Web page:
BILLINGS — Whether playing ball with man's best friend or just taking a walk, parks in Billings are a popular spot.
And more than a dozen could be getting massive renovations if a $143 million parks bond passes on Nov. 7. Ballots were mailed to voters Tuesday.
"The premise behind this, (Billings City) Council took all of the city parks in Billings, made a big list and prioritized where we can be the most effective and where will be the best use of our money," said Julie Seedhouse, co-chair of the Play it Forward campaign on Wednesday.
Play It Forward Billings is the group advocating for the $143 million parks bond. It's a project that will take about 20 years to complete, with improvements being made at over 16 parks and trails around Billings.
"There will be a tax increase. That’s the only way we can fund projects like this in Montana because we don’t have a sales tax here in Montana, so people will see a tax increase, but it won’t be the whole amount immediately," added Seedhouse.
Centennial, Coulson, and Poly Vista parks are among the spaces that would receive major face-lifts.
Coulson, which sits along the Yellowstone River, will become home to the city’s third dog park, along with a bike park, and a railroad right-of-way trail.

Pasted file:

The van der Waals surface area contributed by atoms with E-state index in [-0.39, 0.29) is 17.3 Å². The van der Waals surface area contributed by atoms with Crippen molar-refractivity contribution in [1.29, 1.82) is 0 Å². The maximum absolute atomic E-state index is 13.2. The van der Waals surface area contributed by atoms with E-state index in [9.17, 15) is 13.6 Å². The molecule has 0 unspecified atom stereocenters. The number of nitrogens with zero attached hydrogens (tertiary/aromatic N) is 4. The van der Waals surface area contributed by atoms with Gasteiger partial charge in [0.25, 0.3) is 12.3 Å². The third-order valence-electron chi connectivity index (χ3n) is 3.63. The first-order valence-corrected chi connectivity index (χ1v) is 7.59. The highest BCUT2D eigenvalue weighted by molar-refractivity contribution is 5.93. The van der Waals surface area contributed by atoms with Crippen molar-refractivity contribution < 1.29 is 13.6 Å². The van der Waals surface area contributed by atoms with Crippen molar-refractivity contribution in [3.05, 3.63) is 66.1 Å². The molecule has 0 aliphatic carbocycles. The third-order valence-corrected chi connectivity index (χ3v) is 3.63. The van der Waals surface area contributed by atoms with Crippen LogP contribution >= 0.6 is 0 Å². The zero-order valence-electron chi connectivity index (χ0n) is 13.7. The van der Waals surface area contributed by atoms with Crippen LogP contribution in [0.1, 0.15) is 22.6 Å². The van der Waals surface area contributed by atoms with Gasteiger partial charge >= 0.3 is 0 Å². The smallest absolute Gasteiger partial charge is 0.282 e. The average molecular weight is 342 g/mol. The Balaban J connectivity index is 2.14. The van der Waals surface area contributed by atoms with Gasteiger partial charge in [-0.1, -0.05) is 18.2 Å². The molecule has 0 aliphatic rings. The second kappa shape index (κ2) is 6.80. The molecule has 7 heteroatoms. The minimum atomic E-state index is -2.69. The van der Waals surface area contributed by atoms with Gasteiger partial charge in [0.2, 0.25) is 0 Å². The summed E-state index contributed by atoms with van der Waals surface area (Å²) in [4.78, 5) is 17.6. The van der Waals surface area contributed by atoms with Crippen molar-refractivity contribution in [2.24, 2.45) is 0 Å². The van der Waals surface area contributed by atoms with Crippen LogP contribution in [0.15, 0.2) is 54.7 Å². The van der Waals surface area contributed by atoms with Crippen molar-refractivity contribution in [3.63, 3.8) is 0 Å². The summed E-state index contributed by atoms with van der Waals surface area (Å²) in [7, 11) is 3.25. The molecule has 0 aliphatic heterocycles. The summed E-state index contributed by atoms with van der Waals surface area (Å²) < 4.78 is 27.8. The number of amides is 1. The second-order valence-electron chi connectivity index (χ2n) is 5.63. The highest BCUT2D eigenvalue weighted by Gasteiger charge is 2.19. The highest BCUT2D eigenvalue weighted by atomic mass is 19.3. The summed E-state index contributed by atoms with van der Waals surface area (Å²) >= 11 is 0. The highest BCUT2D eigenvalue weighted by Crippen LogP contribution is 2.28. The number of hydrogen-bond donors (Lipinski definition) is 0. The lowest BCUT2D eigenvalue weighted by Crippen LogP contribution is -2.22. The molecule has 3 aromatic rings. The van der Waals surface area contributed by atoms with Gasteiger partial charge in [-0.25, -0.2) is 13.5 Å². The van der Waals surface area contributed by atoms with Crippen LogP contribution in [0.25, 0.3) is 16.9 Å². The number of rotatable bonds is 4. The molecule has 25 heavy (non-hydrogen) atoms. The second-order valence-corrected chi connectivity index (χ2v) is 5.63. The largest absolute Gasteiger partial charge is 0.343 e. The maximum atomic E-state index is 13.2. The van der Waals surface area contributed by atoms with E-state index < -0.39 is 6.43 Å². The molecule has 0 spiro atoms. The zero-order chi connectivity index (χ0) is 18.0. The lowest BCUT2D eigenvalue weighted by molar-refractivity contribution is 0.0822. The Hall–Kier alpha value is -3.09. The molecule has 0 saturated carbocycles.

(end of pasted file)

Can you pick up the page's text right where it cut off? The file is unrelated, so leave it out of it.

A splash pad, a playground, and sports courts would be added to Centennial Park on the west end, along with a new dog park trail.
And Poly Vista Park, currently home to Landon’s Miracle Field, would also get a new playground, restrooms, splash pad, and even exercise equipment.
The big upgrades are welcomed by some, but others remain hesitant.
"I have three little kids. We’re outside with them, trying to find things to do, be outside in the community and we utilize them a lot, so we’re really excited about this bond," said Billings resident Stephanie Waller on Wednesday.
The bond would cost property owners $50 annually for every $100,000 of the value of their property. For the owner of a $250,000 home, the bond would cost $125 annually in a property-tax increase. Click here for what the parks bond would cost you if if passes.
"It seems to be that those of us paying taxes are going to pay for it and I’m not so sure that’s such a good deal," said Billings resident Doug Wood on Wednesday.
A decision left to all Billings voters to decide come Nov. 7.
"There’s never going to be an easy time to put more money into our park systems and our trail systems. I think that if we truly do care about this community, I think it’s a sacrifice that we need to be willing to make as residents of Billings. Regardless of whether we’re using them or not because generations after us will be using them for years to come," added Waller.